UK

Paralympic Games 'return home' to UK

  • 30 August 2012
  • From the section UK
General view taken during the opening ceremony of the London 2012 Paralympic Games
Image caption Some 3,000 volunteers took part in the show, which organisers have entitled Enlightenment

The Queen has declared the London 2012 Paralympics officially open, during a spectacular opening ceremony watched by some 80,000 spectators.

Britain's first Paralympic Games gold medallist, Margaret Maughan, 84, had the honour of lighting the cauldron.

Paralympics chief Lord Coe told the crowd: "Prepare to be inspired, prepare to be dazzled, prepare to be moved."

The Queen said: "The Games are returning to the country where they first began, more than 60 years ago."

Earlier, athletes paraded around the Olympic Stadium, with ParalympicsGB entering last to huge cheers.

'Games to remember'

The opening ceremony, co-directed by Jenny Sealey and Bradley Hemmings, signalled the start of 11 days of competition by 4,200 athletes from 164 countries, including more than 300 athletes from the home nation.

Wheelchair basketball, shooting, swimming and track cycling are among the events set to feature on the opening day.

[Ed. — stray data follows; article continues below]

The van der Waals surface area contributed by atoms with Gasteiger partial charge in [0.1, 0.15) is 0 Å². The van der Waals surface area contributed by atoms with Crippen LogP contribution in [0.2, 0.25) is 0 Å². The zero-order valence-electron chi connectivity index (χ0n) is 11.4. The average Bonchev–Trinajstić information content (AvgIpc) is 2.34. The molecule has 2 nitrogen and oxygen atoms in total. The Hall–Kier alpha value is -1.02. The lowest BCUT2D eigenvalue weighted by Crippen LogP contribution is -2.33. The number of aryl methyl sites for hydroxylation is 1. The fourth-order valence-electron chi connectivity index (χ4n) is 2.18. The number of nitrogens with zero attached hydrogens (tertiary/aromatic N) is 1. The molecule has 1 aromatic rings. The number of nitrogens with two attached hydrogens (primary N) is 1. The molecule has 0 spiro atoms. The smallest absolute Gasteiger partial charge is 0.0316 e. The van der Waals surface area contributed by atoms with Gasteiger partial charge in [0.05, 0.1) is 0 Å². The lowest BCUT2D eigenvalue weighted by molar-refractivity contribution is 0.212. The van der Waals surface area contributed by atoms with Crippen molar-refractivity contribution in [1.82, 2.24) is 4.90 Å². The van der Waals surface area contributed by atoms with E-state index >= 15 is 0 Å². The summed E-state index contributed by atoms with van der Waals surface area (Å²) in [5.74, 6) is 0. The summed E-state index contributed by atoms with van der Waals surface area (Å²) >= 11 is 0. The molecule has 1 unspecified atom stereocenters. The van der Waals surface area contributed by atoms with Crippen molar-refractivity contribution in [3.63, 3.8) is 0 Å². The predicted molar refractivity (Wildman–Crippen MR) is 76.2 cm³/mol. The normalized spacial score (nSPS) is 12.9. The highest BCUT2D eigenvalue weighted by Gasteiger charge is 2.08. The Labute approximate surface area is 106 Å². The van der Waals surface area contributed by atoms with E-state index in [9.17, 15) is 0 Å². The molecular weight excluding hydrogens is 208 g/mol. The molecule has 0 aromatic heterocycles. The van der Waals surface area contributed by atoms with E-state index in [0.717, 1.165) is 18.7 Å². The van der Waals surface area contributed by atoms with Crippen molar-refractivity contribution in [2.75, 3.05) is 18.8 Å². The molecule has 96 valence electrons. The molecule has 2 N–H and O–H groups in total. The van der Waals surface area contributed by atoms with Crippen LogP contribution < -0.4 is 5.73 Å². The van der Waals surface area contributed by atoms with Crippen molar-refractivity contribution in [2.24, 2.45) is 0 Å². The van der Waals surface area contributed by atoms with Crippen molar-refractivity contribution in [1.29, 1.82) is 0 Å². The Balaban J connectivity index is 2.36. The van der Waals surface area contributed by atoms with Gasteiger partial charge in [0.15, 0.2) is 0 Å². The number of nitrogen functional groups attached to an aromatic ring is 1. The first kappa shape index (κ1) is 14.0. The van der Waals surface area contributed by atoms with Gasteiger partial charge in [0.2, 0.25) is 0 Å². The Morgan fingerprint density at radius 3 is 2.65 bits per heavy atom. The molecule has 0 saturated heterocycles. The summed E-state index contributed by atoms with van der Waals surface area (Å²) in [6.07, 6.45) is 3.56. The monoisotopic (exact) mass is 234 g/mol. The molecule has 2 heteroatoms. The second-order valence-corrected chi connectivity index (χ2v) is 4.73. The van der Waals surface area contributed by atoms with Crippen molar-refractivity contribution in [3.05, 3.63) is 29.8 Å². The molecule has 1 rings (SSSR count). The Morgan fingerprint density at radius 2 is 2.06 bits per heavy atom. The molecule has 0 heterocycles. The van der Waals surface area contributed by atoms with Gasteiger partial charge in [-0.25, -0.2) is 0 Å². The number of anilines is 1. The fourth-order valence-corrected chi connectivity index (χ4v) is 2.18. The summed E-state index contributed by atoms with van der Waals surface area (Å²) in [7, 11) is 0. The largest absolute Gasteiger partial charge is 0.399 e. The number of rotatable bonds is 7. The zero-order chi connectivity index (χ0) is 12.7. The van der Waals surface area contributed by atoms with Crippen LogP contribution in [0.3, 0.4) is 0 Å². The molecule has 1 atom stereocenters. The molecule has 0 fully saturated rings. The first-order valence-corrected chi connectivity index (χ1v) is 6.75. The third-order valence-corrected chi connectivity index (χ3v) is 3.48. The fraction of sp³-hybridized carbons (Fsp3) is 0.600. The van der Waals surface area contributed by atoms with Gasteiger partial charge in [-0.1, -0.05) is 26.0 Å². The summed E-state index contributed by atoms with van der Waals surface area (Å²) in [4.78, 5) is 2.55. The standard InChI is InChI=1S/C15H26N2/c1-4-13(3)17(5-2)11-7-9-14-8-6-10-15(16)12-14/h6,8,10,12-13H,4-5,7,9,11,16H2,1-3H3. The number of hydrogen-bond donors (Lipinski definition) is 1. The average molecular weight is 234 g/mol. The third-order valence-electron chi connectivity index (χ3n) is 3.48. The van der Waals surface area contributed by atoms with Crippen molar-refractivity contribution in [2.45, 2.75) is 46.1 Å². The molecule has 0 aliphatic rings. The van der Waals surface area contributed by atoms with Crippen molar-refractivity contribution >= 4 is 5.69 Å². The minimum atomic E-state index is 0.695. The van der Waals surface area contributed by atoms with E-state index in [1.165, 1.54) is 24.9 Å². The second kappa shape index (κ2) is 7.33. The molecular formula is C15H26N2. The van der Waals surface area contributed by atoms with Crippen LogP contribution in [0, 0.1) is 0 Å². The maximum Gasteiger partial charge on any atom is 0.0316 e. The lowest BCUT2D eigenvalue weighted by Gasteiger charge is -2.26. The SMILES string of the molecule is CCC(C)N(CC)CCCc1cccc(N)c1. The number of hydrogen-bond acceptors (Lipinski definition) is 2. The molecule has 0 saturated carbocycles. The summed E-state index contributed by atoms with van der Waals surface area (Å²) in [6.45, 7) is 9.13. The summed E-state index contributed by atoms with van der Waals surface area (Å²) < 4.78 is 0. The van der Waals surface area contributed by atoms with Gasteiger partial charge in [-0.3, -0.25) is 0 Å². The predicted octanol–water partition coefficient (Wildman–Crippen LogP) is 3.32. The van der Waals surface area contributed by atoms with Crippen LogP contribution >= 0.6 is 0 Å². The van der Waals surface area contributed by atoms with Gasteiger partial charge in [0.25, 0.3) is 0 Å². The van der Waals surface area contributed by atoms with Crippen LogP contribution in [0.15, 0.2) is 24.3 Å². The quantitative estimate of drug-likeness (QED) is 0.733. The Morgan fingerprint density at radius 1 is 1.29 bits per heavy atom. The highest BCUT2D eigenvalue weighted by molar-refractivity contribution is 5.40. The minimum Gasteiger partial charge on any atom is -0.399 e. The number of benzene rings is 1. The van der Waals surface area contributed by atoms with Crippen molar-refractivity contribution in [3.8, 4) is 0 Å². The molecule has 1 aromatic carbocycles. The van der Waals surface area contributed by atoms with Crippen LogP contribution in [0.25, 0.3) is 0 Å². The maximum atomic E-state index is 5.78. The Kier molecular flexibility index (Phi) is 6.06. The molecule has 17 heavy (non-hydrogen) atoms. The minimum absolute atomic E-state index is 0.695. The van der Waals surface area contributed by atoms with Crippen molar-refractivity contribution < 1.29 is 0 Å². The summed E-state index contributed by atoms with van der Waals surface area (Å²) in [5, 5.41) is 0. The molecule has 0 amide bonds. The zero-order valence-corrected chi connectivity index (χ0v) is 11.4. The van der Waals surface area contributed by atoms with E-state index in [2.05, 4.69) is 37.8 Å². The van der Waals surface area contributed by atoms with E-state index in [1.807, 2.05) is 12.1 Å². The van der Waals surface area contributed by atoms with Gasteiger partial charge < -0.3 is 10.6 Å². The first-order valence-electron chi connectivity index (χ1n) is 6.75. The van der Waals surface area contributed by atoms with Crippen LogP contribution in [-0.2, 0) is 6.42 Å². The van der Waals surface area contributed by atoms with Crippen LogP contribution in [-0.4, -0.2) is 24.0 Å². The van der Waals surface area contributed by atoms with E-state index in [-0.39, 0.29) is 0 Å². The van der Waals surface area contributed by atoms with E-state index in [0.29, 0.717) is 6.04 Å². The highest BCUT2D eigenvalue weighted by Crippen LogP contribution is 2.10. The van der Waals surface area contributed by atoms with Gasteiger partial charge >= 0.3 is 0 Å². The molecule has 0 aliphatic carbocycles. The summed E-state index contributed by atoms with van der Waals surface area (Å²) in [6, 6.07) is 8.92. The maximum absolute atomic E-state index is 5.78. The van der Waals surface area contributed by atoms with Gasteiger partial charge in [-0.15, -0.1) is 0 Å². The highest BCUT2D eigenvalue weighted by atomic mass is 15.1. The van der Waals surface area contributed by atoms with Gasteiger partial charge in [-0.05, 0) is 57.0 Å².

Lord Coe told the crowd at the east London stadium: "It is my great honour to say welcome home to the Paralympic Games."

He said Britain "was ready" and the crowds in attendance would be "unprecedented", adding: "These will be a Games to remember."

Eight members of the British under-22 wheelchair basketball team were given the honour of carrying the Paralympic flag into the stadium. It was raised by members of the armed forces, before the Queen declared the Games open.

British swimmer Liz Johnson, a medallist from Beijing 2008, wheelchair rugby judge Richard Allcroft and David Hunter, who is coaching the ParalympicsGB equestrian team, each stepped forward to take the official oaths on behalf of competitors and officials.

At the close of the ceremony, 24-year-old Royal Marine Commando Joe Townsend - an aspiring Olympic triathlete, who lost both legs while serving in Afghanistan - descended on a zip wire into the stadium from the top of the nearby Orbit tower.

He handed the flame to David Clarke, a member of the ParlympicsGB five-a-side football team, who passed the torch to Ms Maughan, who won gold in archery at the 1960 Rome Paralympics.

She lit a tiny flame on the ground, igniting more than 200 copper petals. Long stems then rose towards each other to form a cauldron, signifying unity.

Like the impressive Olympic cauldron, it was made by designer Thomas Heatherwick, and 166 of the petals bore the names of competing nations at the London 2012 Paralympics.

Mr Hemmings said it was "extremely spectacular and like nothing you have seen in previous ceremonies".

'Big bang'

The ParalympicsGB athletes earlier entered the stadium to David Bowie's Heroes, led by Peter Norfolk, the two-time Paralympic wheelchair tennis champion, who carried the union jack. He later described it as a "wow moment".